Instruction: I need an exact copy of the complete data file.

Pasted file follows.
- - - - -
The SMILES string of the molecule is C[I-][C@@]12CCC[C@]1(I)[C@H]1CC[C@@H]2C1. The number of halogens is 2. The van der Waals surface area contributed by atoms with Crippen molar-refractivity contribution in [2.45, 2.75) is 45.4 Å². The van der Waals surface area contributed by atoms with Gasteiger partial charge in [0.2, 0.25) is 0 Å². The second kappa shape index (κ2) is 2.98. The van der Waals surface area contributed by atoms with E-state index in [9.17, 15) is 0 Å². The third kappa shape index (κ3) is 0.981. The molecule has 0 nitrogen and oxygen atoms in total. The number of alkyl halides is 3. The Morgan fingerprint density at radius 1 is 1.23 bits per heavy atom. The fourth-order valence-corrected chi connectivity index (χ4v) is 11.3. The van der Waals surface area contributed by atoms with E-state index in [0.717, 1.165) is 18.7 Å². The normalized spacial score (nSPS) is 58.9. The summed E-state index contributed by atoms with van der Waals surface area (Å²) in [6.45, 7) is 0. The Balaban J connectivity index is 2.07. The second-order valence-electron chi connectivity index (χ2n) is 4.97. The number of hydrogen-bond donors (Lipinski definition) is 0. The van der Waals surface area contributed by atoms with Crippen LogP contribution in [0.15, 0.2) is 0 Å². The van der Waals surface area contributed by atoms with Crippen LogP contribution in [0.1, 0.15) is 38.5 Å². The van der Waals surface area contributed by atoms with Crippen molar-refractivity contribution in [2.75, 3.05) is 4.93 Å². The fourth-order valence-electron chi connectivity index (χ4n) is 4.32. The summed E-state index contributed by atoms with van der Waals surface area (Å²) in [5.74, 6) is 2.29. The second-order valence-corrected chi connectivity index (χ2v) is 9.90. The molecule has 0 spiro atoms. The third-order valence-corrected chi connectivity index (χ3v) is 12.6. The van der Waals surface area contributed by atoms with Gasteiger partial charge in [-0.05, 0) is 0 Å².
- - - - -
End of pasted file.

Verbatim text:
The SMILES string of the molecule is C[I-][C@@]12CCC[C@]1(I)[C@H]1CC[C@@H]2C1. The number of halogens is 2. The van der Waals surface area contributed by atoms with Crippen molar-refractivity contribution in [2.45, 2.75) is 45.4 Å². The van der Waals surface area contributed by atoms with Gasteiger partial charge in [0.2, 0.25) is 0 Å². The second kappa shape index (κ2) is 2.98. The van der Waals surface area contributed by atoms with E-state index in [9.17, 15) is 0 Å². The third kappa shape index (κ3) is 0.981. The molecule has 0 nitrogen and oxygen atoms in total. The number of alkyl halides is 3. The Morgan fingerprint density at radius 1 is 1.23 bits per heavy atom. The fourth-order valence-corrected chi connectivity index (χ4v) is 11.3. The van der Waals surface area contributed by atoms with E-state index in [0.717, 1.165) is 18.7 Å². The normalized spacial score (nSPS) is 58.9. The summed E-state index contributed by atoms with van der Waals surface area (Å²) in [6.45, 7) is 0. The Balaban J connectivity index is 2.07. The second-order valence-electron chi connectivity index (χ2n) is 4.97. The number of hydrogen-bond donors (Lipinski definition) is 0. The van der Waals surface area contributed by atoms with Crippen LogP contribution in [0.15, 0.2) is 0 Å². The van der Waals surface area contributed by atoms with Crippen LogP contribution in [0.1, 0.15) is 38.5 Å². The van der Waals surface area contributed by atoms with Crippen molar-refractivity contribution in [2.75, 3.05) is 4.93 Å². The fourth-order valence-electron chi connectivity index (χ4n) is 4.32. The summed E-state index contributed by atoms with van der Waals surface area (Å²) in [5.74, 6) is 2.29. The second-order valence-corrected chi connectivity index (χ2v) is 9.90. The molecule has 0 spiro atoms. The third-order valence-corrected chi connectivity index (χ3v) is 12.6. The van der Waals surface area contributed by atoms with Gasteiger partial charge in [-0.05, 0) is 0 Å².